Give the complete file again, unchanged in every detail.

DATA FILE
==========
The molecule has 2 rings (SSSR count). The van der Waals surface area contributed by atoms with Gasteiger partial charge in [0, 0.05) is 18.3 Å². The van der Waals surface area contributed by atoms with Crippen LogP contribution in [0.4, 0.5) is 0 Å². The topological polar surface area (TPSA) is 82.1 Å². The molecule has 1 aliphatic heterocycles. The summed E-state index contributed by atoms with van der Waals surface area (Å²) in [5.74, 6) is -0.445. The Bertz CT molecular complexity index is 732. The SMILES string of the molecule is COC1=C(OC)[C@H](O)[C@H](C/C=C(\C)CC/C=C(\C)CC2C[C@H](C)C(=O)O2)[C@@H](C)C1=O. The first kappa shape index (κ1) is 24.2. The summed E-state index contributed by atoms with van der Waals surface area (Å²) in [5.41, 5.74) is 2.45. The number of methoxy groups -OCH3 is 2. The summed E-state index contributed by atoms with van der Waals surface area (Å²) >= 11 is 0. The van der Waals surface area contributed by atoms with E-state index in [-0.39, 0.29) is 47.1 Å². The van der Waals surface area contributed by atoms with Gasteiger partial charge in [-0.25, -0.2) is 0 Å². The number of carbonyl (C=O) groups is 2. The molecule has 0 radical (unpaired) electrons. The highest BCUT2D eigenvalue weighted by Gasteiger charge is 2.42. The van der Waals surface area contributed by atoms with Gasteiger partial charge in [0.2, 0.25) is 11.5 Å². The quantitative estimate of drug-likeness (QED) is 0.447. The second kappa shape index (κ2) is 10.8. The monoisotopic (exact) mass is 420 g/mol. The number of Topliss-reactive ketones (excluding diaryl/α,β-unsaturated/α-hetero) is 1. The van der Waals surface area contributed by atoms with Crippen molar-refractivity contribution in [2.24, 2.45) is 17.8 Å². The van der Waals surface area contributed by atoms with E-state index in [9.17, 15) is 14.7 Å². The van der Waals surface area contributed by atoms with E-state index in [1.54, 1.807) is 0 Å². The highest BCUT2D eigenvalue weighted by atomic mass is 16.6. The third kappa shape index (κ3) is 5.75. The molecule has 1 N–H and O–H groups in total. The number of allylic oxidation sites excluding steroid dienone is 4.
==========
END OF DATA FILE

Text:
The molecule has 2 rings (SSSR count). The van der Waals surface area contributed by atoms with Gasteiger partial charge in [0, 0.05) is 18.3 Å². The van der Waals surface area contributed by atoms with Crippen LogP contribution in [0.4, 0.5) is 0 Å². The topological polar surface area (TPSA) is 82.1 Å². The molecule has 1 aliphatic heterocycles. The summed E-state index contributed by atoms with van der Waals surface area (Å²) in [5.74, 6) is -0.445. The Bertz CT molecular complexity index is 732. The SMILES string of the molecule is COC1=C(OC)[C@H](O)[C@H](C/C=C(\C)CC/C=C(\C)CC2C[C@H](C)C(=O)O2)[C@@H](C)C1=O. The first kappa shape index (κ1) is 24.2. The summed E-state index contributed by atoms with van der Waals surface area (Å²) in [5.41, 5.74) is 2.45. The number of methoxy groups -OCH3 is 2. The summed E-state index contributed by atoms with van der Waals surface area (Å²) >= 11 is 0. The van der Waals surface area contributed by atoms with E-state index in [-0.39, 0.29) is 47.1 Å². The van der Waals surface area contributed by atoms with Gasteiger partial charge in [-0.25, -0.2) is 0 Å². The number of carbonyl (C=O) groups is 2. The molecule has 0 radical (unpaired) electrons. The highest BCUT2D eigenvalue weighted by Gasteiger charge is 2.42. The van der Waals surface area contributed by atoms with Gasteiger partial charge in [0.2, 0.25) is 11.5 Å². The quantitative estimate of drug-likeness (QED) is 0.447. The second kappa shape index (κ2) is 10.8. The monoisotopic (exact) mass is 420 g/mol. The number of Topliss-reactive ketones (excluding diaryl/α,β-unsaturated/α-hetero) is 1. The van der Waals surface area contributed by atoms with Crippen molar-refractivity contribution in [2.24, 2.45) is 17.8 Å². The van der Waals surface area contributed by atoms with E-state index in [9.17, 15) is 14.7 Å². The van der Waals surface area contributed by atoms with E-state index in [1.54, 1.807) is 0 Å². The highest BCUT2D eigenvalue weighted by atomic mass is 16.6. The third kappa shape index (κ3) is 5.75. The molecule has 1 N–H and O–H groups in total. The number of allylic oxidation sites excluding steroid dienone is 4.